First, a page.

Monday, 8 June 2009

Belt and Braces

Now that I’m all spruced up in my new compression bra and all juiced up on Morphine, I’m ready to entertain. And it’s just as well.

Flossie is already on the scene. Next through the door are my sister Miranda, my boyfriend Nick and my niece Eloise. Miranda and Nick have been buying up West London’s organic vegetable stockpile and juicing for Britain. It seems that they each have firm, yet distinct ideas about how juicing should be done. I take delivery of two flasks of juice. Eloise is excited to the point of collywobbles because today she is going to meet her cousin Amazon-Rainforest for the first time. They are both from one-child families. Eloise lives in Moscow and Australia and Amazon-Rainforest lives in Goa and the UK. I’ve been trying to engineer their meeting for a very long time. I’m truly delighted that it’s going to happen at last, even if it’s taken me getting breast cancer to bring it about.

Ben arrives with Amazon-Rainforest. She and Eloise take one look at each other and fall instantly in love. "Being cousins isn't funny," announces Eloise, "so why are we laughing?" Collapsing in giggles, they skip into the bathroom where Eloise shows A-R how to put dolls to bed in the bath.

Jamie and Iris arrive. They have agreed to take the little girls to Regent’s Park to play with Chilli and Hugo, the Chihuahuas. Off they all go.

Next in is Jean-Claude, Miranda’s husband. He has just flown from Barcelona, where he lives and works. I can tell that you’re beginning to suspect that my family and friends have some pretty complicated living arrangements.

Let me take a moment to fill you in. I am Australian but I live in London. My boyfriend Nick lives in Sydney. My sister Miranda is a diplomat. At the moment she and Eloise live in Moscow. Miranda's husband Jean-Claude is French. He is an advertising man and he lives and works in Barcelona. Jean-Claude is not Eloise’s father. Eloise spends her holidays in Adelaide with her father and his partner and two older daughters. When she's not in Adelaide Eloise visits our mother in Tasmania. Our mother moved from Sydney to Tasmania a couple of decades ago. My cousin Ben is a film producer. When Ben and his wife Sayeeda separated, Sayeeda moved to Goa in India. When Ben is not working he spends his time in Goa with his daughter Amazon-rainforest. Jamie and Iris are not a couple. Jamie lives at the Penthouse flat, Mayhem Mansions, Marylebone in a homosexual ménage à trois with Ted and Muttiah. Iris spends a lot of time at Mayhem Mansions for two reasons: 1. She and Jamie are both Chihuahua owners and 2. Ted cooks a lot of pies. You get the picture?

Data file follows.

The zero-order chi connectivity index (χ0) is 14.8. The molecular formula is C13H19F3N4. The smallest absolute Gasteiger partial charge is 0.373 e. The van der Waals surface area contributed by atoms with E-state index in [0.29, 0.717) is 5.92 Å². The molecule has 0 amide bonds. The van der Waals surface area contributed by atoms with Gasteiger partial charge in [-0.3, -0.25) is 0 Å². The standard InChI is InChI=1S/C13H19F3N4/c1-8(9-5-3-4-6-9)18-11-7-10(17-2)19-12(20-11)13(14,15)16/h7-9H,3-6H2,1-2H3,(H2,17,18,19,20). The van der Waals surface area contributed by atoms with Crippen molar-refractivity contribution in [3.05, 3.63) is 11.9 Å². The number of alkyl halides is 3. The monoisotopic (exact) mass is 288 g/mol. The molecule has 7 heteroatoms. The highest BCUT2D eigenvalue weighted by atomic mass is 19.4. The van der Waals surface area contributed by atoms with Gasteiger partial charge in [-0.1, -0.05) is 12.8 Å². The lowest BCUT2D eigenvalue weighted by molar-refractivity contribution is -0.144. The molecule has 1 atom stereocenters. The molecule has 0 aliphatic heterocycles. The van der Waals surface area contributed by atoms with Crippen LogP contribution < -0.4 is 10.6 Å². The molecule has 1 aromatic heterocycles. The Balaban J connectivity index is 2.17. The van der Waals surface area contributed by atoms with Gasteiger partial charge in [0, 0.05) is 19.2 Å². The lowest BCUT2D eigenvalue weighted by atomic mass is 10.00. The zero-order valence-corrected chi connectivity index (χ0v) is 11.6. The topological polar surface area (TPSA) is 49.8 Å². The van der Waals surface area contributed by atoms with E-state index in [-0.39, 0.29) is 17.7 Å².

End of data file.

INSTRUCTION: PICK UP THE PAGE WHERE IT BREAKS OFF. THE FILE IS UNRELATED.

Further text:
Antony arrives, with more flowers. Flossie pops out to the shops and returns with yet another gift for me – an Aveda face spray. I thank her and, to show just how useful this gift is, spritz my face.

On the wall by the door is a Perspex leaflet holder containing an A4 laminated card with graphic illustrations of the surgical procedure that I have recently undergone: the latissimus dorsi flap. If there is ever a lull in the conversation, Nick takes the opportunity to pass around the card saying "Look, this is what Lily had done." Most people, like me, cannot bear to look.

The park gang return. Eloise has fallen over and grazed her knee and by all accounts created so much hullaballoo that Jamie and Iris felt obliged to return her to her mother. The girls switch the TV on and settle down to watch Kung-Fu Panda, my new favourite movie. Miranda and Antony try giving me amateur reflexolgy. They work on one foot apiece, “to help you relax.”

It’s standing room only when the door opens and Mr Hadjiminas enters the scene. The look on his face turns from stunned to confused but nurse Anne quickly bustles in behind him. “Right-o,” she says, “everybody out.”

The gang traipse off to continue their party on the staircase or in the lift or somewhere. Mr H regains his composure and takes a seat. “We’ve got the lab report on the remainder of your lymph nodes,” he says, “they were all clear.” Suddenly I exhale and it feels as if I’ve been holding my breath for a week. “That’s great news, thank you,” I sigh, “so I won’t need chemotherapy?” “I’m afraid I will still be recommending chemotherapy,” replies Mr H. “But you got all the cancer out,” I rejoin. “Well,” says Mr Hadjiminas, “if there is any spread to the lymph system at all, then there is always a possibility, however slight, that it may have spread elsewhere in your body. We simply have no way to know. So the chemotherapy is precautionary. It’s sort of a belt and braces approach." “I see,” say I, “well I’ll have to think about it. I’ll let you know when I've made a decision.” Mr H gives me an ever so slightly exasperated glance.